A decision to block Qatar Airways from securing extra flights into Australia won't be reversed by the federal government.
The decision by Transport Minister Catherine King in July and existing unrest over the airline's treatment of customers and massive profits have lit a political bonfire in Canberra.
Qantas chief executive Alan Joyce on Tuesday announced he would retire two months early to allow the airline to rebuild its reputation.
Treasurer Jim Chalmers said the government would not review the Qatar decision, which the opposition said amounted to a "protection racket" in favour of Qantas.
"Transport ministers from both sides of politics from time to time take decisions in the national interest and that's what's happening here," Dr Chalmers said.
He said it had not impeded extra international flight capacity into Australia.
Dr Chalmers later said he had not been consulted on the Qatar decision.
Under opposition questioning on Wednesday, Ms King told parliament her department had consulted with "relevant aviation stakeholders".
"I was well aware of different stakeholders' views when I took the decision," she said.
Asked whether she had met with Mr Joyce before the decision, Ms King said: "I do meet routinely with the CEOs of all of the airlines, airports and peak bodies".
But she said the "main people" who lobbied her over the Qatar application had been from Virgin Australia and discussions with Qantas had focused on workplace laws.
Opposition Leader Peter Dutton said the minister had not answered the question and "continued to escape property scrutiny".
"The minister's integrity is seriously in question," he told parliament.
Leader of the House Tony Burke said the minister had acted in the national interest.
Prime Minister Anthony Albanese has been drawn into the furore after having to clarify comments he made in parliament.
Mr Albanese initially said, in answer to an opposition question on Tuesday, that he had spoken with Virgin Australia before Ms King's decision.
Virgin has a strategic partnership with Qatar Airways.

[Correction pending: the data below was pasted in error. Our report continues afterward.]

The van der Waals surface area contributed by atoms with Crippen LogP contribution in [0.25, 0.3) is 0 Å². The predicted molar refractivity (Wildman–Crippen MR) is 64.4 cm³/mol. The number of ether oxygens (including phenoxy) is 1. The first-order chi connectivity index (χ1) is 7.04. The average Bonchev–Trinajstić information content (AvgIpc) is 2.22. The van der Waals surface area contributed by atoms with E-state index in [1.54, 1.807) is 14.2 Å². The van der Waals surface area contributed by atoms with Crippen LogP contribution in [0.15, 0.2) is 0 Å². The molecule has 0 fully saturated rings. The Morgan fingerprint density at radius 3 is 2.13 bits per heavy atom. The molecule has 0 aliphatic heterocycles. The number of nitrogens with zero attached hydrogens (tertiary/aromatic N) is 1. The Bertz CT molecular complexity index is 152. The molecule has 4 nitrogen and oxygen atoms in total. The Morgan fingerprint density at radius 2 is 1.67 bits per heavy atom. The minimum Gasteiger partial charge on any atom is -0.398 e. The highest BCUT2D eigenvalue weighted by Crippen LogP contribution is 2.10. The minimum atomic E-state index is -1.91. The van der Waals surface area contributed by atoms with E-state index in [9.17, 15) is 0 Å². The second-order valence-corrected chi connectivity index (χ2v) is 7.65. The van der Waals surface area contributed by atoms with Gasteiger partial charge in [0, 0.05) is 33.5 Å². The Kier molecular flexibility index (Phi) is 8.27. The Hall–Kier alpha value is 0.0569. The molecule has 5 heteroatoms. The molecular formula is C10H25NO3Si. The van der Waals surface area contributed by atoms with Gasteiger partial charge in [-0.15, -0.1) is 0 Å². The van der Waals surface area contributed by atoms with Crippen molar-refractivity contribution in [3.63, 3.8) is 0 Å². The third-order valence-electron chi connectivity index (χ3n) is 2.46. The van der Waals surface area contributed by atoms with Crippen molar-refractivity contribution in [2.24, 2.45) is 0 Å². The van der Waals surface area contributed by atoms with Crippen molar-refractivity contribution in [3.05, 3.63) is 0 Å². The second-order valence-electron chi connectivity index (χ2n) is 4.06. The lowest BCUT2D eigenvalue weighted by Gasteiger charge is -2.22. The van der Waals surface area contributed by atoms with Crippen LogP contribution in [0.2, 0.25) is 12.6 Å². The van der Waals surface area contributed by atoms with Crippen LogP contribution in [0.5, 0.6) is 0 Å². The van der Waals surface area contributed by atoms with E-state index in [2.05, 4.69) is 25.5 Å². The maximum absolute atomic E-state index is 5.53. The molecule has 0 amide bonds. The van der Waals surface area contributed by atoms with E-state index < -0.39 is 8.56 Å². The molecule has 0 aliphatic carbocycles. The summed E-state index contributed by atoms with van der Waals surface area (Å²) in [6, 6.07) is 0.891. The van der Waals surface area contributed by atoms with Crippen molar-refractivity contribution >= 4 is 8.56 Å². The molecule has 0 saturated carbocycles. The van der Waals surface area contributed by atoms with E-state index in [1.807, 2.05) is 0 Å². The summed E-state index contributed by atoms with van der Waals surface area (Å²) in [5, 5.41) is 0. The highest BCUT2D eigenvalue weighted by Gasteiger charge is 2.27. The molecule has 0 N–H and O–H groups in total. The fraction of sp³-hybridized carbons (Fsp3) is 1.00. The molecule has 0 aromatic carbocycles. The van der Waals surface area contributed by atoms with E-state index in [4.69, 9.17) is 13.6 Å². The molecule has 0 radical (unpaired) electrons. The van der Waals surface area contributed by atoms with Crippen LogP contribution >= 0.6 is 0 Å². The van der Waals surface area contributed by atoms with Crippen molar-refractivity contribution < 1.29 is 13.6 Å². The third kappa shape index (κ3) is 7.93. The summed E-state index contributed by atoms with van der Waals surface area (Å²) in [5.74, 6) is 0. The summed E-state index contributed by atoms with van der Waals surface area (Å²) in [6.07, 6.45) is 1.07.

Mr Albanese later clarified his answer, telling parliament he spoke to Virgin chief executive Jayne Hrdlicka on July 13 - three days after the decision - by phone from Perth about the air services arrangements with Qatar.
But he did not know at the time the minister had made her decision.
Mr Albanese said in Jakarta on Wednesday there were air services agreements with more than 100 countries and decisions were always made in the "national interest".
Foreign Minister Penny Wong revealed on Wednesday she had spoken with her Qatari counterpart this week, but the issue of the air services agreement was not raised.
Senator Wong said she discussed a range of bilateral matters, including in relation to an incident at Qatar's Hamad airport, and multilateral issues ahead of the UN General Assembly later this month.
Five Australian women are taking legal action over their alleged strip searching at the Hamad International Airport - the Doha home of Qatar Airways - in October 2020.
Whether the airport incident had anything to do with the government's Qatar Airways decision is expected to be raised in a Senate inquiry, alongside issues of competition and ticket pricing.
Ms King has been formally asked to provide documents explaining the decision.
Liberal deputy leader Sussan Ley said the Qatar Airways decision should be overturned.
Qantas also faces Federal Court action by the competition watchdog over allegations of advertised tickets for flights that had already been cancelled.
The company is reviewing the allegations and has acknowledged its standards "fell well short" as the airline emerged from the COVID-19 pandemic.
Last month Qantas announced a record pre-tax profit of $2.47 billion for the past financial year.
Nationals leader David Littleproud said the Qantas board and new chief executive had "very serious questions to answer" over their treatment of customers.